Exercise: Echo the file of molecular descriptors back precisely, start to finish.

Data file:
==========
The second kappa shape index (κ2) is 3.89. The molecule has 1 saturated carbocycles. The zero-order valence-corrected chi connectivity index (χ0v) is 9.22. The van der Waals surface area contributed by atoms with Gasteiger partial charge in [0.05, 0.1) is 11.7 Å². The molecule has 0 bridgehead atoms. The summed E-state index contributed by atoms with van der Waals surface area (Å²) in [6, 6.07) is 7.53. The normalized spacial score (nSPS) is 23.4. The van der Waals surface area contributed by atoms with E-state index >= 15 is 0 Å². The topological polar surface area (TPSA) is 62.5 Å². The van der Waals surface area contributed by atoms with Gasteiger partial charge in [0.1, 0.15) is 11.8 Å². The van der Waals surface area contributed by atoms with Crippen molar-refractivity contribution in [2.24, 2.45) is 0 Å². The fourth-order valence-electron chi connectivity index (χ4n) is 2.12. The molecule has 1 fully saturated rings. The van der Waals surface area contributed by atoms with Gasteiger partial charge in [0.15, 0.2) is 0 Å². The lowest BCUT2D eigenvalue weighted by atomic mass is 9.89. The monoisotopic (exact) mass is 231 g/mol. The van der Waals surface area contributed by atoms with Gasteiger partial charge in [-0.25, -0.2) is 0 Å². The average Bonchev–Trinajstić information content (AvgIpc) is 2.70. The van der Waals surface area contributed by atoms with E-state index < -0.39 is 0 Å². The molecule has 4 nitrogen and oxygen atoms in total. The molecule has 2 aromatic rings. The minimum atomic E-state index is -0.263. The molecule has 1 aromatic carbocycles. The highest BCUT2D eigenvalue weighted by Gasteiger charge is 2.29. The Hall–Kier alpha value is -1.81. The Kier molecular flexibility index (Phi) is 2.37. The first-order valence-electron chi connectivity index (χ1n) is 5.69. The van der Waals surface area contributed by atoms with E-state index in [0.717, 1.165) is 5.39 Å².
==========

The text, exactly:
The second kappa shape index (κ2) is 3.89. The molecule has 1 saturated carbocycles. The zero-order valence-corrected chi connectivity index (χ0v) is 9.22. The van der Waals surface area contributed by atoms with Gasteiger partial charge in [0.05, 0.1) is 11.7 Å². The molecule has 0 bridgehead atoms. The summed E-state index contributed by atoms with van der Waals surface area (Å²) in [6, 6.07) is 7.53. The normalized spacial score (nSPS) is 23.4. The van der Waals surface area contributed by atoms with E-state index >= 15 is 0 Å². The topological polar surface area (TPSA) is 62.5 Å². The van der Waals surface area contributed by atoms with Gasteiger partial charge in [0.1, 0.15) is 11.8 Å². The van der Waals surface area contributed by atoms with Crippen molar-refractivity contribution in [2.24, 2.45) is 0 Å². The fourth-order valence-electron chi connectivity index (χ4n) is 2.12. The molecule has 1 fully saturated rings. The van der Waals surface area contributed by atoms with Gasteiger partial charge in [0.15, 0.2) is 0 Å². The lowest BCUT2D eigenvalue weighted by atomic mass is 9.89. The monoisotopic (exact) mass is 231 g/mol. The van der Waals surface area contributed by atoms with Gasteiger partial charge in [-0.25, -0.2) is 0 Å². The average Bonchev–Trinajstić information content (AvgIpc) is 2.70. The van der Waals surface area contributed by atoms with E-state index < -0.39 is 0 Å². The molecule has 4 nitrogen and oxygen atoms in total. The molecule has 2 aromatic rings. The minimum atomic E-state index is -0.263. The molecule has 1 aromatic carbocycles. The highest BCUT2D eigenvalue weighted by Gasteiger charge is 2.29. The Hall–Kier alpha value is -1.81. The Kier molecular flexibility index (Phi) is 2.37. The first-order valence-electron chi connectivity index (χ1n) is 5.69. The van der Waals surface area contributed by atoms with E-state index in [0.717, 1.165) is 5.39 Å².